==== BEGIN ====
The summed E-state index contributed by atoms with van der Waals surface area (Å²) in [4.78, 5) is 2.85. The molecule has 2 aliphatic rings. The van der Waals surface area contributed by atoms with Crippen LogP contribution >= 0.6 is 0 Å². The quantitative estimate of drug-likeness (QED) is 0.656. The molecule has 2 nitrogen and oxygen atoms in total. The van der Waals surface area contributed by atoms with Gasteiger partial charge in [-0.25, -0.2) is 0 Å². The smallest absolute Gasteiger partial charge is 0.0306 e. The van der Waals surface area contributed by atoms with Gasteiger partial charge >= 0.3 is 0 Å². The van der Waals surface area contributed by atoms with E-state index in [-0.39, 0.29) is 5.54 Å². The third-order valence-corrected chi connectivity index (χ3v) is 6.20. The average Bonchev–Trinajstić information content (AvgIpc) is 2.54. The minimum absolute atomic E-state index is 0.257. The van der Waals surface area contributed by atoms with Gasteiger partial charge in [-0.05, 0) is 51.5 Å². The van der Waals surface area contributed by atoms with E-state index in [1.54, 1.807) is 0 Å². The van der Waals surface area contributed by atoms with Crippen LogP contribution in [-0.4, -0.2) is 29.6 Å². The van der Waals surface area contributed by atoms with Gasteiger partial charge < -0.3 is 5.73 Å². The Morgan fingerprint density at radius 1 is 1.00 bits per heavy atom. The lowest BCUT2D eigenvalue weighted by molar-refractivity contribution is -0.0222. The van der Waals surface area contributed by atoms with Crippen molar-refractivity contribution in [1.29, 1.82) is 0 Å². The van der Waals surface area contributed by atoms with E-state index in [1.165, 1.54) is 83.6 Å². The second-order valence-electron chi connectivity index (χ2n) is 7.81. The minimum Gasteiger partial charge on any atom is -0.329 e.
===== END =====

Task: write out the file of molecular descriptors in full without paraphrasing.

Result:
The summed E-state index contributed by atoms with van der Waals surface area (Å²) in [4.78, 5) is 2.85. The molecule has 2 aliphatic rings. The van der Waals surface area contributed by atoms with Crippen LogP contribution >= 0.6 is 0 Å². The quantitative estimate of drug-likeness (QED) is 0.656. The molecule has 2 nitrogen and oxygen atoms in total. The van der Waals surface area contributed by atoms with Gasteiger partial charge in [-0.25, -0.2) is 0 Å². The smallest absolute Gasteiger partial charge is 0.0306 e. The van der Waals surface area contributed by atoms with Gasteiger partial charge >= 0.3 is 0 Å². The van der Waals surface area contributed by atoms with E-state index in [-0.39, 0.29) is 5.54 Å². The third-order valence-corrected chi connectivity index (χ3v) is 6.20. The average Bonchev–Trinajstić information content (AvgIpc) is 2.54. The minimum absolute atomic E-state index is 0.257. The van der Waals surface area contributed by atoms with Gasteiger partial charge in [-0.05, 0) is 51.5 Å². The van der Waals surface area contributed by atoms with E-state index in [1.54, 1.807) is 0 Å². The van der Waals surface area contributed by atoms with Crippen LogP contribution in [-0.4, -0.2) is 29.6 Å². The van der Waals surface area contributed by atoms with Gasteiger partial charge < -0.3 is 5.73 Å². The Morgan fingerprint density at radius 1 is 1.00 bits per heavy atom. The lowest BCUT2D eigenvalue weighted by molar-refractivity contribution is -0.0222. The van der Waals surface area contributed by atoms with Crippen molar-refractivity contribution in [1.29, 1.82) is 0 Å². The van der Waals surface area contributed by atoms with E-state index in [1.165, 1.54) is 83.6 Å². The second-order valence-electron chi connectivity index (χ2n) is 7.81. The minimum Gasteiger partial charge on any atom is -0.329 e.